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Finding Cause of Cancer Metastasis May Lead to New Treatments for Mesothelioma Patients

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Cancer Cells

MesotheliomaHelp has reported on a variety of studies recently where researchers have delved into the reason for metastasis in cancer. Many of the findings focused on cancer pathways. Now, in a new study, researchers report a pair of molecules may be the reason cancers grow unchecked. For aggressive cancers like mesothelioma that elude treatments, this finding could lead to a new treatment that ends cancer growth.

Researchers from Queen Mary University of London’s Barts Cancer Institute of England, led by Dr Stéphanie Kermorgant, report that they focused their research on understanding how cancer cells can continue to thrive after they break away from the primary tumor – when they are most vulnerable. They knew that integrins, or proteins on the cell surface, use ‘outside-in’ and ‘inside-out’ signaling to anchor cancer cells in place. But, using lung and breast cancer cell cultures from zebrafish and mice, they discovered that once the cancer cells began their metastasis process and were floating the integrins started using ‘inside-in’ signaling, or signaling from within the cell.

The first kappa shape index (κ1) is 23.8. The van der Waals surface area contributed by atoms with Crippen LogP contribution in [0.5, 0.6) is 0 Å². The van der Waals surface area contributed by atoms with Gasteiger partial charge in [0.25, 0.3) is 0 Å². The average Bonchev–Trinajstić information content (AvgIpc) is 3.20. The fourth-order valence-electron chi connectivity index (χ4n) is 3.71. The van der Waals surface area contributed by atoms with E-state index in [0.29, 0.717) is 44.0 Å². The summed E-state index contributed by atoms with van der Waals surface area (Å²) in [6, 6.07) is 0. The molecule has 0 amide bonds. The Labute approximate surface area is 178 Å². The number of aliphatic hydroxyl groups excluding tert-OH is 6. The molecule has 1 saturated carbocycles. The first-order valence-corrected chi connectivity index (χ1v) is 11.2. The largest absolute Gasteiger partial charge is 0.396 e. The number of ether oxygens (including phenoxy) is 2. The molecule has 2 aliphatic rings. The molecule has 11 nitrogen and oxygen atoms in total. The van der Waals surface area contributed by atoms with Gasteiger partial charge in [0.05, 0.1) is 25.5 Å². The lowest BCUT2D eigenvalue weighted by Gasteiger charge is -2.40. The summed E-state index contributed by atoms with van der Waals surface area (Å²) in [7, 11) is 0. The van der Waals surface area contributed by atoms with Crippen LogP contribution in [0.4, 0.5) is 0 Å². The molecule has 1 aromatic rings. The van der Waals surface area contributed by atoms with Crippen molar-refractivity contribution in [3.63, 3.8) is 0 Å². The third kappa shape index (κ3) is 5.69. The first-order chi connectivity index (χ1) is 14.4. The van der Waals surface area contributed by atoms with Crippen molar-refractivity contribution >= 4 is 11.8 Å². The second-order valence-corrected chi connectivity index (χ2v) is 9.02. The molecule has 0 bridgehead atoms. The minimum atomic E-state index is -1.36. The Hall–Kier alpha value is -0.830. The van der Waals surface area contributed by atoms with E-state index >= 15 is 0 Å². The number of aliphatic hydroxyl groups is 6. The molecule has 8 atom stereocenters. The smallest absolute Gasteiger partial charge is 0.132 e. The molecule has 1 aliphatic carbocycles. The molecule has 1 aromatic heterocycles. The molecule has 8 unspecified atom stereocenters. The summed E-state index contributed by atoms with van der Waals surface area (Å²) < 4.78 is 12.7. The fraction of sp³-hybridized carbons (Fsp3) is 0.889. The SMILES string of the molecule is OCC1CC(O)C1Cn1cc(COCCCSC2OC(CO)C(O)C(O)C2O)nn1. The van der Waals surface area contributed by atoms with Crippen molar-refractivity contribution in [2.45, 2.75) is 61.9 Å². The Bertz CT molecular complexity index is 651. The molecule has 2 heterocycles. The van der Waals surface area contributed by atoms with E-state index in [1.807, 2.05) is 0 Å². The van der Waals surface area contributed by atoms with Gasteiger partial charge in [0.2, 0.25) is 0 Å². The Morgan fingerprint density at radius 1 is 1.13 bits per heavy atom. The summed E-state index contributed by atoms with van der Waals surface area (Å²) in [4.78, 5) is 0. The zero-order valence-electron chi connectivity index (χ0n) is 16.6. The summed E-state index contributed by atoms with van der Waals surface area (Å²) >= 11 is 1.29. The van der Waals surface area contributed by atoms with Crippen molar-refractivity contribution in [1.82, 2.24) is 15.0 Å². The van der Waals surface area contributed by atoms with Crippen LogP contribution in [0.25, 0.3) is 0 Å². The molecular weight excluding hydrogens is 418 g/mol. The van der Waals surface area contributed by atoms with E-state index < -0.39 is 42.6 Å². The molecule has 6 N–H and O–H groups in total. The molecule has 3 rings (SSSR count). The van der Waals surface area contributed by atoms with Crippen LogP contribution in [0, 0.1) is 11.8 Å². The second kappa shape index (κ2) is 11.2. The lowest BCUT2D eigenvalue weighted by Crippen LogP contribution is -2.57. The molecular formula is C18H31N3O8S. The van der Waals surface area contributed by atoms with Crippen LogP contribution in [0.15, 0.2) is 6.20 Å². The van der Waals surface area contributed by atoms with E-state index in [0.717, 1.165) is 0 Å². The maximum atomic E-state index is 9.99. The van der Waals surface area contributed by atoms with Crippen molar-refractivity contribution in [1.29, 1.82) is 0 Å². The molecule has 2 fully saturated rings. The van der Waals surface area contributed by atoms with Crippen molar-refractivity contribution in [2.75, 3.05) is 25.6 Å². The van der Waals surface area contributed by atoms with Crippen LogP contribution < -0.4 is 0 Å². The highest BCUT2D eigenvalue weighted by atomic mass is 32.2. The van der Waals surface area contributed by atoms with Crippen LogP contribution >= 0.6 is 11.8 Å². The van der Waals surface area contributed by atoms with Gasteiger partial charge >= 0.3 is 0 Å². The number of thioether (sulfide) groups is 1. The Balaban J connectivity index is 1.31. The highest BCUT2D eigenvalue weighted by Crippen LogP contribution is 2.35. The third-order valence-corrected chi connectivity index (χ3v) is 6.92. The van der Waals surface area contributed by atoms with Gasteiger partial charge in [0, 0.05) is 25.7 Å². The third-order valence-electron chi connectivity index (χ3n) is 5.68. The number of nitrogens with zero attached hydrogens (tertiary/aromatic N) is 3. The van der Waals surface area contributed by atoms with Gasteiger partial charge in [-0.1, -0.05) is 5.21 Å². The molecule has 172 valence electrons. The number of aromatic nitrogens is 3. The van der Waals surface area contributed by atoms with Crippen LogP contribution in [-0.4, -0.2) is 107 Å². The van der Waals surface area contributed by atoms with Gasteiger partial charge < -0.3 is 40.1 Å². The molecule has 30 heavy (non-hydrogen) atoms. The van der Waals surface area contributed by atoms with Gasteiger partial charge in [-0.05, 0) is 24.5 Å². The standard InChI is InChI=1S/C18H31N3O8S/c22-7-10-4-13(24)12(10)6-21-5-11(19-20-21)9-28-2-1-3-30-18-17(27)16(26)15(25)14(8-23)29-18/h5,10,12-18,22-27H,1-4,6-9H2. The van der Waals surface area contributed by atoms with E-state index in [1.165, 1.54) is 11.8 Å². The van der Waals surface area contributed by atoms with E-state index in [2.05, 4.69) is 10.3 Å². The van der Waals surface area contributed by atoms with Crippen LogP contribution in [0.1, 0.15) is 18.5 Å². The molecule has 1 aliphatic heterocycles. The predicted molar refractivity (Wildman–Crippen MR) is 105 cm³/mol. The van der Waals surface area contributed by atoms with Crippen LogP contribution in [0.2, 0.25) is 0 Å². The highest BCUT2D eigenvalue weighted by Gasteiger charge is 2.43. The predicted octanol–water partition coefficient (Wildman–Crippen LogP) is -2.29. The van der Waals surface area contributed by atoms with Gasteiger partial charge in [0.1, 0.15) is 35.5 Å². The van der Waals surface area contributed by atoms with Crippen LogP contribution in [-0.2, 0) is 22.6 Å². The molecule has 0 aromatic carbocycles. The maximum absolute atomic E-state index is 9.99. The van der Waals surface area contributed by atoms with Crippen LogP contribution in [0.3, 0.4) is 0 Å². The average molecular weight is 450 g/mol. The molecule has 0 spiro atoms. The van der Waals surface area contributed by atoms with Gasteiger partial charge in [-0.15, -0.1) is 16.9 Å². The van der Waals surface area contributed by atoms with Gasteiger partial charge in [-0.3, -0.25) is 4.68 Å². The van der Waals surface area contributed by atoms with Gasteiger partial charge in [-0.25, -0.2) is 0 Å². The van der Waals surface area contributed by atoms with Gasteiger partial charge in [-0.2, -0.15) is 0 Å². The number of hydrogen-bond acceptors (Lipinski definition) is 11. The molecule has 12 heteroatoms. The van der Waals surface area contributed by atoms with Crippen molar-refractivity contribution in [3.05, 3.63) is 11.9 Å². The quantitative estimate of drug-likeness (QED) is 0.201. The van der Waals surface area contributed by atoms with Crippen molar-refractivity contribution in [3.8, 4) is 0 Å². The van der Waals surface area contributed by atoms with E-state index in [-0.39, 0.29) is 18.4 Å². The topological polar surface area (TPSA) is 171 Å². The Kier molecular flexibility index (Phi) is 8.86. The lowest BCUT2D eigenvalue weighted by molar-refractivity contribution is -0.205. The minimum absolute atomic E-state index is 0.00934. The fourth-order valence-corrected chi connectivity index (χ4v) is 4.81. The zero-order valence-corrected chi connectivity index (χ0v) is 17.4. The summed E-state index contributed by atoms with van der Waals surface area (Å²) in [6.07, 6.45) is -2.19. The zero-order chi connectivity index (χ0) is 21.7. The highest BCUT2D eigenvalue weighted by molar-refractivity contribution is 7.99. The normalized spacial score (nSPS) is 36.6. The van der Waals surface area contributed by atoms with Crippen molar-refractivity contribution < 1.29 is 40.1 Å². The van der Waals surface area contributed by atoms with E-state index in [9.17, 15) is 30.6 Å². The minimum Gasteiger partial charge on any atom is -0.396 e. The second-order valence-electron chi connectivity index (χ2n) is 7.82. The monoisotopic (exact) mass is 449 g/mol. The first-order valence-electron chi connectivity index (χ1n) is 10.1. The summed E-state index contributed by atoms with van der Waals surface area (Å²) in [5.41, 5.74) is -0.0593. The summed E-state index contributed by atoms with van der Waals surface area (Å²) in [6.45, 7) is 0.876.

“Metastasis is currently incurable and remains one of the key targets of cancer research,” said Dr. Kermorgant. “Our research advances the knowledge of how two key molecules communicate and work together to help cancer cells survive during metastasis.”

They found that the beta-1 and c-Met proteins pair up, and migrate into the floating cancer cell to an area that is typically reserved for signaling cell death. Instead, in the case of floating cancer cells, the proteins’ “inside-in” signaling actually guides the rest of the cells to resist death.

Pleural mesothelioma, a cancer of the lining of the lungs caused by past asbestos exposure, is one cancer that is highly aggressive and spreads quickly to other sites. Survival is typically one year after diagnosis. Research shows that metastasis is the cause of nearly 90 percent of cancer deaths, making it critically important that researchers fully understand how to stop metastasis to increase survival in mesothelioma patients.